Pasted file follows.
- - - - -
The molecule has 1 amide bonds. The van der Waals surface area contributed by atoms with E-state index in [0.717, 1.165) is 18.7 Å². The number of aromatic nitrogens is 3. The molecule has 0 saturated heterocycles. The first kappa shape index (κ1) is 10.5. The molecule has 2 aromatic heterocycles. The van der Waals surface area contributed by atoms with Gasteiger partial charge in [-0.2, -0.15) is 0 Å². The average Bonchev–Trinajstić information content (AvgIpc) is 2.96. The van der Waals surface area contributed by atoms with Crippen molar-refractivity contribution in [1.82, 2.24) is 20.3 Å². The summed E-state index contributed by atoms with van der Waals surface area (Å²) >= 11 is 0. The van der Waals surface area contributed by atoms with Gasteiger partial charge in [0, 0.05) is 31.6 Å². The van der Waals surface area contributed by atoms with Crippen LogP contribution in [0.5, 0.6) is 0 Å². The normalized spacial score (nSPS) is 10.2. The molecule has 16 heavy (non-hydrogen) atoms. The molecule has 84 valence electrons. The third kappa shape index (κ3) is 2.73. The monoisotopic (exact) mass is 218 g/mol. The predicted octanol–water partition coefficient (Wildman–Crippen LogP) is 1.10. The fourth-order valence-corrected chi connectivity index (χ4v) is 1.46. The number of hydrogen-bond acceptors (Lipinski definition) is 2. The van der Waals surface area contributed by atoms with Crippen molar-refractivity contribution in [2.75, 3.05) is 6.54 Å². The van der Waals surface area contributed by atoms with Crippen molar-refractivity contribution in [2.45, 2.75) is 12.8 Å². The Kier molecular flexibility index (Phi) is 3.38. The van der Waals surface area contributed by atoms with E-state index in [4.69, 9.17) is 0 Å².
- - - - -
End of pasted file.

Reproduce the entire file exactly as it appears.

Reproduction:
The molecule has 1 amide bonds. The van der Waals surface area contributed by atoms with E-state index in [0.717, 1.165) is 18.7 Å². The number of aromatic nitrogens is 3. The molecule has 0 saturated heterocycles. The first kappa shape index (κ1) is 10.5. The molecule has 2 aromatic heterocycles. The van der Waals surface area contributed by atoms with Gasteiger partial charge in [-0.2, -0.15) is 0 Å². The average Bonchev–Trinajstić information content (AvgIpc) is 2.96. The van der Waals surface area contributed by atoms with Crippen molar-refractivity contribution in [1.82, 2.24) is 20.3 Å². The summed E-state index contributed by atoms with van der Waals surface area (Å²) >= 11 is 0. The van der Waals surface area contributed by atoms with Gasteiger partial charge in [0, 0.05) is 31.6 Å². The van der Waals surface area contributed by atoms with Crippen LogP contribution in [0.5, 0.6) is 0 Å². The normalized spacial score (nSPS) is 10.2. The molecule has 16 heavy (non-hydrogen) atoms. The molecule has 84 valence electrons. The third kappa shape index (κ3) is 2.73. The monoisotopic (exact) mass is 218 g/mol. The predicted octanol–water partition coefficient (Wildman–Crippen LogP) is 1.10. The fourth-order valence-corrected chi connectivity index (χ4v) is 1.46. The number of hydrogen-bond acceptors (Lipinski definition) is 2. The van der Waals surface area contributed by atoms with Crippen molar-refractivity contribution in [2.75, 3.05) is 6.54 Å². The van der Waals surface area contributed by atoms with Crippen molar-refractivity contribution in [2.45, 2.75) is 12.8 Å². The Kier molecular flexibility index (Phi) is 3.38. The van der Waals surface area contributed by atoms with E-state index in [4.69, 9.17) is 0 Å².